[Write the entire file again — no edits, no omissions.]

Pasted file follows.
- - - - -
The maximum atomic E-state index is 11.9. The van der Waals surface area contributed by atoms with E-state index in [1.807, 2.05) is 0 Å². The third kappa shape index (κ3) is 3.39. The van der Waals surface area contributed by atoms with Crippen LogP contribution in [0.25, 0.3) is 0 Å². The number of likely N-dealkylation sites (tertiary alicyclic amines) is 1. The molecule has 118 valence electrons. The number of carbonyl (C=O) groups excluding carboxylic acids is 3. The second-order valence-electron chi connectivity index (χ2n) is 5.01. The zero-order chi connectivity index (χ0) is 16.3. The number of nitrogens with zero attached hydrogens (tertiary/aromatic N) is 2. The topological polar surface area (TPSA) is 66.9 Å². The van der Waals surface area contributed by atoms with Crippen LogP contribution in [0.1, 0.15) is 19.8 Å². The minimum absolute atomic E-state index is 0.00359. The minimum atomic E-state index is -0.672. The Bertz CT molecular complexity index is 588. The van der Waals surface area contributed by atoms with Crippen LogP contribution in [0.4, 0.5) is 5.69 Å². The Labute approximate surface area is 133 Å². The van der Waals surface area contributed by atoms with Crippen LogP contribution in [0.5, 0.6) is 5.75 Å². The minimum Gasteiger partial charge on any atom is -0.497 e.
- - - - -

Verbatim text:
The maximum atomic E-state index is 11.9. The van der Waals surface area contributed by atoms with E-state index in [1.807, 2.05) is 0 Å². The third kappa shape index (κ3) is 3.39. The van der Waals surface area contributed by atoms with Crippen LogP contribution in [0.25, 0.3) is 0 Å². The number of likely N-dealkylation sites (tertiary alicyclic amines) is 1. The molecule has 118 valence electrons. The number of carbonyl (C=O) groups excluding carboxylic acids is 3. The second-order valence-electron chi connectivity index (χ2n) is 5.01. The zero-order chi connectivity index (χ0) is 16.3. The number of nitrogens with zero attached hydrogens (tertiary/aromatic N) is 2. The topological polar surface area (TPSA) is 66.9 Å². The van der Waals surface area contributed by atoms with Crippen LogP contribution in [0.1, 0.15) is 19.8 Å². The minimum absolute atomic E-state index is 0.00359. The minimum atomic E-state index is -0.672. The Bertz CT molecular complexity index is 588. The van der Waals surface area contributed by atoms with Crippen LogP contribution in [0.4, 0.5) is 5.69 Å². The Labute approximate surface area is 133 Å². The van der Waals surface area contributed by atoms with Crippen LogP contribution in [0.5, 0.6) is 5.75 Å². The minimum Gasteiger partial charge on any atom is -0.497 e.